Character education scholar receives Kuhmerker Career Award
Whether he’s telling a funny story, offering words of encouragement, providing expert guidance or just giving a much-needed hug, Marvin Berkowitz embodies the very purpose of his work.
In recognition of his more than 40 years of research and education, Berkowitz was honored last week with the 2013 Kuhmerker Career Award from the Association for Moral Education.
“It truly is an honor to be recognized for my work by my intellectual family,” said Berkowitz, the Sanford N. McDonnell Endowed Professor of Education at the University of Missouri–St. Louis.
The Kuhmerker Career Award recognizes individuals who have made outstanding, long-term contributions to both the Association for Moral Education and to the field of moral development. In 2010, he also received The Good Work Award from the Association for Moral Education, recognizing his Leadership Academy in Character Education as an outstanding example of moral educational practice.
Berkowitz recently discussed his career with UMSL Daily.
How did you first become involved with character education?
My early work was on moral dialogue, which was cutting edge work and is still be used today, by taking a look at what people were doing to promote positive development through transactive dialogue. But I started becoming more interested in more applied areas and slowly got more and more involved in schools. So for the last 15 years or so, I’ve been focused on character education and how to effectively change schools for the better, so they support quality learning and foster positive development.
You’ve accomplished so much in the last 40 years, but what is it you still want to achieve?
I would like to take some of this work to scale. Take some of the more powerful pieces we are doing and replicate them on a larger level. We are expanding LACE in more areas, but I would like to be able to get it into more regions. Also, I’d like to get the word out more about what works and what is effective. Many educators have good intentions but not the best practices. I want to give them those tools. Also, we are adding additional academic programs and starting to become the place that trains at the doctoral level in character education. I hope to continue this and to expand the programs even more.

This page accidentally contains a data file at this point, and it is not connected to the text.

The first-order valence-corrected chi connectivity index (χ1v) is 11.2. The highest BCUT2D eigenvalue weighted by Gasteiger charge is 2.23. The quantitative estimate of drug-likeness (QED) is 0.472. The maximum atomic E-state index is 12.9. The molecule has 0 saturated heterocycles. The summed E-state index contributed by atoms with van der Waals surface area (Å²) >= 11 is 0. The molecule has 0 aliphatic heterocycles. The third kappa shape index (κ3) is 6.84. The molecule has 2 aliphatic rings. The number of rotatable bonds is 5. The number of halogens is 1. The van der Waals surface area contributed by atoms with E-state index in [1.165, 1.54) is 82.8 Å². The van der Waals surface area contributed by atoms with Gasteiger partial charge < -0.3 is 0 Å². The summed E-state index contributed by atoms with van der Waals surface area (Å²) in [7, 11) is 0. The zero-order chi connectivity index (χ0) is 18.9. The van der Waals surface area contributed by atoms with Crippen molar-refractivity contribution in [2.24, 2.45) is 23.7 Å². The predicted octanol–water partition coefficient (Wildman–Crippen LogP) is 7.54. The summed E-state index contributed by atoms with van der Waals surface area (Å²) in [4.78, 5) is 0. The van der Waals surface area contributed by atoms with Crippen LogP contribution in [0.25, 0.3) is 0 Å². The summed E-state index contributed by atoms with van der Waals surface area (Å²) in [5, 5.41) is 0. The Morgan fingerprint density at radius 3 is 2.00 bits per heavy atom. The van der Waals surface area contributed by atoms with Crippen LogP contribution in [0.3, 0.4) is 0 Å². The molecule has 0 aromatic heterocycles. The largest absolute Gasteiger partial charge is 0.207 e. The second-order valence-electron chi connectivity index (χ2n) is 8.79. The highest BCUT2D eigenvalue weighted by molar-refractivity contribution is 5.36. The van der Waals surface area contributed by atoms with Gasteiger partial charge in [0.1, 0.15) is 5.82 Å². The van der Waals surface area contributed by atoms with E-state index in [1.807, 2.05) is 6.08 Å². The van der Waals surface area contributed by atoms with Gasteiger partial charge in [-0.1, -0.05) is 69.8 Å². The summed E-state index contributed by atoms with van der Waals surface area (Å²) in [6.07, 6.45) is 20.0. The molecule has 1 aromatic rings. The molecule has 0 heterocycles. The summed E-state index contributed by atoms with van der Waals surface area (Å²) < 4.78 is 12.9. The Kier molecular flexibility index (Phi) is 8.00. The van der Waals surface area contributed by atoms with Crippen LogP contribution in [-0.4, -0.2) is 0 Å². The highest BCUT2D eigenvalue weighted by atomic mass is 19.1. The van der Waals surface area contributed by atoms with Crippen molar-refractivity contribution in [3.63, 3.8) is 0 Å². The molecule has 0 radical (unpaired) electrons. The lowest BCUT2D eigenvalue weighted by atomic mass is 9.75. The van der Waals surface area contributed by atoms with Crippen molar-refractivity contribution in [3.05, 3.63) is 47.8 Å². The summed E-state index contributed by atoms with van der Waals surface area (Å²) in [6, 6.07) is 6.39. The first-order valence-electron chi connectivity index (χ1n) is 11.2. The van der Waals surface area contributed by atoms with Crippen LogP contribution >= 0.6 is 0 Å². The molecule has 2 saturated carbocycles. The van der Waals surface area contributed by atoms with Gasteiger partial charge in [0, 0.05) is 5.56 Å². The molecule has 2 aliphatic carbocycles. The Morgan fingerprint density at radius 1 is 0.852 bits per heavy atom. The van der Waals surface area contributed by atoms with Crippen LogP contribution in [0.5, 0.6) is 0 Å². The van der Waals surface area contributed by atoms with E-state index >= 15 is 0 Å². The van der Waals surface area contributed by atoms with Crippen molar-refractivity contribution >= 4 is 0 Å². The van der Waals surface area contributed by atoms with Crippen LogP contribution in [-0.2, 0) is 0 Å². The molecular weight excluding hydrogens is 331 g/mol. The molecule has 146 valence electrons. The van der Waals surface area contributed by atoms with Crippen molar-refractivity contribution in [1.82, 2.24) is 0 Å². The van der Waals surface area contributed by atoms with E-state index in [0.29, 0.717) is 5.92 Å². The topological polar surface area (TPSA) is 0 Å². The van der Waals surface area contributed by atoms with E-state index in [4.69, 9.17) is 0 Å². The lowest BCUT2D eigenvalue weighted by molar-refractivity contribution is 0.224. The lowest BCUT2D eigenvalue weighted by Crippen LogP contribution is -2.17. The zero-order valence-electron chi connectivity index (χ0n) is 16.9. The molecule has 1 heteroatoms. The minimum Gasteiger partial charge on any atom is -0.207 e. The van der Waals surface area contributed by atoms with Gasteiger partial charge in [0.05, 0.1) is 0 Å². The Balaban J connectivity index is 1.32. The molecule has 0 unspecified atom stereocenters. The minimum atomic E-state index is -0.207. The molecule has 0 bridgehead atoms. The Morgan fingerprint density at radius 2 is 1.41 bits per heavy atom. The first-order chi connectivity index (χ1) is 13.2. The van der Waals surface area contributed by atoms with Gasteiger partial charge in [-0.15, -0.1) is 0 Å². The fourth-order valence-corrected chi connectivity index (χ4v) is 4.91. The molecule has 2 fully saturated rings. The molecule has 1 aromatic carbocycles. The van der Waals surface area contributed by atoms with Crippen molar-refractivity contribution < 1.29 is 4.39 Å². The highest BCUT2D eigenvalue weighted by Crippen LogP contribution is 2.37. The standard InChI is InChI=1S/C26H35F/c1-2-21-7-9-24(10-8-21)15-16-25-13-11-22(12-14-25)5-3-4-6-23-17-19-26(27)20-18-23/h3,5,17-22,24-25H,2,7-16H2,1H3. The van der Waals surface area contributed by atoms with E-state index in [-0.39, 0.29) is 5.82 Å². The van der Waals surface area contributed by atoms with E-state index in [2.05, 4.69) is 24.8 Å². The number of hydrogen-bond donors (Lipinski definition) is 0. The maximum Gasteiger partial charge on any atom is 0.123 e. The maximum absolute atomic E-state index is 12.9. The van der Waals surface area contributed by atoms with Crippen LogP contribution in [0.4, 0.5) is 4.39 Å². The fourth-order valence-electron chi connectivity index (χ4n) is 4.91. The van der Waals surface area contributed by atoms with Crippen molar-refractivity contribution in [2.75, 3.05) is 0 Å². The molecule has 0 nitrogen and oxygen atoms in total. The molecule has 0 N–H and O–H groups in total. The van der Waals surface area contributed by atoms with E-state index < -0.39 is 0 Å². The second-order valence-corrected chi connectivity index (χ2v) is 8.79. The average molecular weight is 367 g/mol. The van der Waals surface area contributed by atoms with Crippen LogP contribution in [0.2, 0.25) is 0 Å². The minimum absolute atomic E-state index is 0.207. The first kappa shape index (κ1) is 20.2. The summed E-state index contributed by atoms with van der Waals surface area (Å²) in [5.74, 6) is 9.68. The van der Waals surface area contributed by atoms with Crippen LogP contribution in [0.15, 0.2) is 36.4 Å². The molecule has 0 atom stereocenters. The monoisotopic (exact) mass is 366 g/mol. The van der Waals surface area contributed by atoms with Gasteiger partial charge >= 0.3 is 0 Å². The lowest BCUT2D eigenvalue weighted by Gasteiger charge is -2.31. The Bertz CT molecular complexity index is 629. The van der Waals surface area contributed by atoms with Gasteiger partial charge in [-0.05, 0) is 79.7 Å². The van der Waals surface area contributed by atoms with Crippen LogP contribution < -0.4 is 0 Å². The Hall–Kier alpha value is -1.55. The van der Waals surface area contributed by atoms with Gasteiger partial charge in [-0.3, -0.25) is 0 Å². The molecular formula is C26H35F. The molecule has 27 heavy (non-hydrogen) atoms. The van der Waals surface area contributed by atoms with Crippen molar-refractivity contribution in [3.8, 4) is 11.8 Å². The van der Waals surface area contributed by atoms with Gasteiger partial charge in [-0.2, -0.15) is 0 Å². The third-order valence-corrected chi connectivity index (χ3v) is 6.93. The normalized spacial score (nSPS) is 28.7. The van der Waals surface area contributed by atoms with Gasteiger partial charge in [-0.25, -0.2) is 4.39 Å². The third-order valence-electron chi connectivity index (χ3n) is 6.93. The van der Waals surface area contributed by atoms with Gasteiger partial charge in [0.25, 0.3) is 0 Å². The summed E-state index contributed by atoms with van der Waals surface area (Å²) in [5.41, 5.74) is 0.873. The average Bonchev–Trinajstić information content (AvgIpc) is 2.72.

How has character education in schools changed over the last 10 years?
We have a much greater knowledge of what character education is. In fact, our center has recently received three large grants to create an online database of all the resources available for character education. The key is getting the top leadership in schools and districts to make it a priority. That will drive the train. We need adults to model it, not just teach it.
An internationally known scholar, Berkowitz has trained thousands of educators on the character education best practices and the tools needed to effectively change school environments. He co-founded the Center for Character and Citizenship in the College of Education at UMSL with Wolfgang Althof, the Teresa M. Fischer Endowed Professor of Citizenship Education, in 2006. Through the center, he offers the Leadership Academy for Character Education, a training program for administrators and educators to learn how to optimally foster the development of character in students while still supporting high quality academic instruction. Over the past decade, nearly 40 local schools and districts led by LACE graduates have been recognized nationally for excellence, which is approximately 1 in 4 of all schools so recognized across the US.
Berkowitz is the only person who has received both the Kuhmerker Career Award from the Association for Moral Education and the Sanford N. McDonnell Award for Lifetime Achievement in Character Education from the Character Education Partnership.
In addition to running the leadership academy, Berkowitz has written more than 100 articles, book chapters and reports on character education and the leadership academy, including his 2012 book, “You Can’t Teach Through a Rat and Other Epiphanies for Educators.”
Short URL: https://blogs.umsl.edu/news/?p=42501